The full version of this article is available here.

The Evolution of European Insolvency Law Part 3: The EU Parliament’s Report on the Amendment of the European Insolvency Regulation (EIR)

By Robert Arts and Dr. Björn Laukemann (Maîtr. en droit)

Robert Arts Laukemann PicAfter the external evaluation of European Insolvency Law (Part 1) and the European Commission’s proposal for the amendment of the EIR (Part 2), the report of the European Parliament (EP) on this proposal marked the latest stage of the reform process.

While the Parliament generally supports the changes proposed by the Commission and many of its amendments simply clarify wording or align the text with the existing legislation, the draft report made some noteworthy revisions:

  1. To prevent abusive venue-shopping, the draft requires the factual circumstances of the debtor’s centre of main interests to be established three months prior to the opening of insolvency proceedings.
  2. While welcoming the introduction of synthetic proceedings (i.e. the granting of special rights to groups of local creditors in order to avoid the opening of secondary insolvency proceedings) the EP strengthens the procedural standing of the local creditors by:

(i) granting them the power to challenge any decision to postpone or refuse the opening of secondary proceedings;

(ii) allowing them to petition the court conducting the main proceeding to take protective measures, e.g. by prohibiting the removal of assets or the distribution of proceeds, or by ordering the administrator to provide security; and

(iii) empowering the court to appoint a trustee to safeguard their interests.

  1. The coordination and cooperation between administrators appointed in different proceedings within a group of companies is further enhanced by the implementation of an independent coordinator who, for instance, is empowered to present a non-binding, court-approved group coordination plan, to mediate in disputes between insolvency representatives of group members, or to request a stay of proceedings with respect to any member of the group.

As a result, the Parliament report  aims to strengthen the role of main insolvency proceedings while still sufficiently considering interests of local creditors and to improve coordination within groups of companies. The draft is expected to pass the European Council by the end of this year.

See the full report here.

Emerging Economies and Cross-Border Insolvency Regimes: Missing BRICs in the International Insolvency Architecture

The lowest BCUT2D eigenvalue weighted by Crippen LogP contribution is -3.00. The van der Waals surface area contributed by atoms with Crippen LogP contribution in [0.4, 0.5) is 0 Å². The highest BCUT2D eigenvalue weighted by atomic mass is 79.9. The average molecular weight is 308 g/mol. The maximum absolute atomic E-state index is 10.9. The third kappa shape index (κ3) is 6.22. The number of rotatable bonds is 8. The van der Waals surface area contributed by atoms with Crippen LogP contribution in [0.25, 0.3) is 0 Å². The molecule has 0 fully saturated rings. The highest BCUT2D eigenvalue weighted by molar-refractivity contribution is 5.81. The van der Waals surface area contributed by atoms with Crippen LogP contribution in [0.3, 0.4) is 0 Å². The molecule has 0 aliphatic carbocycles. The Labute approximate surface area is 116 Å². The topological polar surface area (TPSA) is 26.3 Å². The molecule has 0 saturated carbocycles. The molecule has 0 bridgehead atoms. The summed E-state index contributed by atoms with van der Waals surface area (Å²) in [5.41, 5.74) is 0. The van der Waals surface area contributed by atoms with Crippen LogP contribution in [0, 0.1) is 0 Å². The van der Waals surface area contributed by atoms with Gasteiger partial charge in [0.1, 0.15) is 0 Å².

By Steven T. Kargman, President, Kargman Associates

SK-Roslyn (July '14) (1) Many of the world’s major advanced economies are subject to some form of cross-border insolvency regime, such as Chapter 15 in the United States. However, despite this clear and important progress in the adoption of cross-border insolvency regimes among many advanced economies, there appears to be a glaring gap in the international insolvency architecture. Specifically, very few of the major emerging economies – and, in particular, none of the BRIC countries (Brazil, Russia, India and China) – have adopted the UNCITRAL Model Law on Cross-Border Insolvency or otherwise enacted effective alternative regimes for handling cross-border insolvencies.

With their growing integration into the global economy, these emerging economies may face a rising number of cross-border insolvencies at some point in the coming years. Nonetheless, while the current absence of cross-border insolvency regimes in major emerging economies may not represent an immediate problem in the next few years, it may pose challenges for the international insolvency framework over the longer term given that these economies are playing an increasingly important role in the global economy.

This two-part article, originally published in 2012-2013 in Insolvency and Restructuring International, reviewed the status of the adoption among major emerging economies of comprehensive insolvency regimes along the lines of the UNCITRAL Model Law and outlined possible pathways that emerging economies might pursue that could lead to the adoption of such cross-border insolvency regimes in these jurisdictions. The article also explored intermediate steps that emerging economies might adopt as a means of growing more comfortable with the concepts that are central to any meaningful cross-border insolvency regime.  Such intermediate steps might serve to pave the way ultimately for the adoption by these emerging market jurisdictions of a more comprehensive cross-border insolvency regime.

Part I of the article (September 2012) can be found here and Part II (April 2013) can be found here.  (This article was first published in Insolvency and Restructuring International, Vol. 6 No. 2, September 2012 and Vol. 7 No. 1, April 2013, and is reproduced with the kind permission of the International Bar Association, London, UK © International Bar Association.)